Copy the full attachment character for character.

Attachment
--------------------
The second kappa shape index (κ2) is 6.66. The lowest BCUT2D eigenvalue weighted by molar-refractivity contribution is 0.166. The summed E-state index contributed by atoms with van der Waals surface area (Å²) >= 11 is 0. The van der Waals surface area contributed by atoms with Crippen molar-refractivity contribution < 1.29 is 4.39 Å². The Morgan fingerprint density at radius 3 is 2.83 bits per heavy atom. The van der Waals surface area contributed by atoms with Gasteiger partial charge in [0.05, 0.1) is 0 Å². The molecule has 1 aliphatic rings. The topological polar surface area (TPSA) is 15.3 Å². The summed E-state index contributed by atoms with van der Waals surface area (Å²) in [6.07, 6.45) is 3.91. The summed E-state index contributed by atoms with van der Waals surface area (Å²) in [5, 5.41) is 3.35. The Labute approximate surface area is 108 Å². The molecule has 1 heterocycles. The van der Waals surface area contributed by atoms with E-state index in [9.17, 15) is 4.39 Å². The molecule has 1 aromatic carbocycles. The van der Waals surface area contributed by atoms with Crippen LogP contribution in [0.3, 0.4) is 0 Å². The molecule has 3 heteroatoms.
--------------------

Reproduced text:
The second kappa shape index (κ2) is 6.66. The lowest BCUT2D eigenvalue weighted by molar-refractivity contribution is 0.166. The summed E-state index contributed by atoms with van der Waals surface area (Å²) >= 11 is 0. The van der Waals surface area contributed by atoms with Crippen molar-refractivity contribution < 1.29 is 4.39 Å². The Morgan fingerprint density at radius 3 is 2.83 bits per heavy atom. The van der Waals surface area contributed by atoms with Gasteiger partial charge in [0.05, 0.1) is 0 Å². The molecule has 1 aliphatic rings. The topological polar surface area (TPSA) is 15.3 Å². The summed E-state index contributed by atoms with van der Waals surface area (Å²) in [6.07, 6.45) is 3.91. The summed E-state index contributed by atoms with van der Waals surface area (Å²) in [5, 5.41) is 3.35. The Labute approximate surface area is 108 Å². The molecule has 1 heterocycles. The van der Waals surface area contributed by atoms with E-state index in [9.17, 15) is 4.39 Å². The molecule has 1 aromatic carbocycles. The van der Waals surface area contributed by atoms with Crippen LogP contribution in [0.3, 0.4) is 0 Å². The molecule has 3 heteroatoms.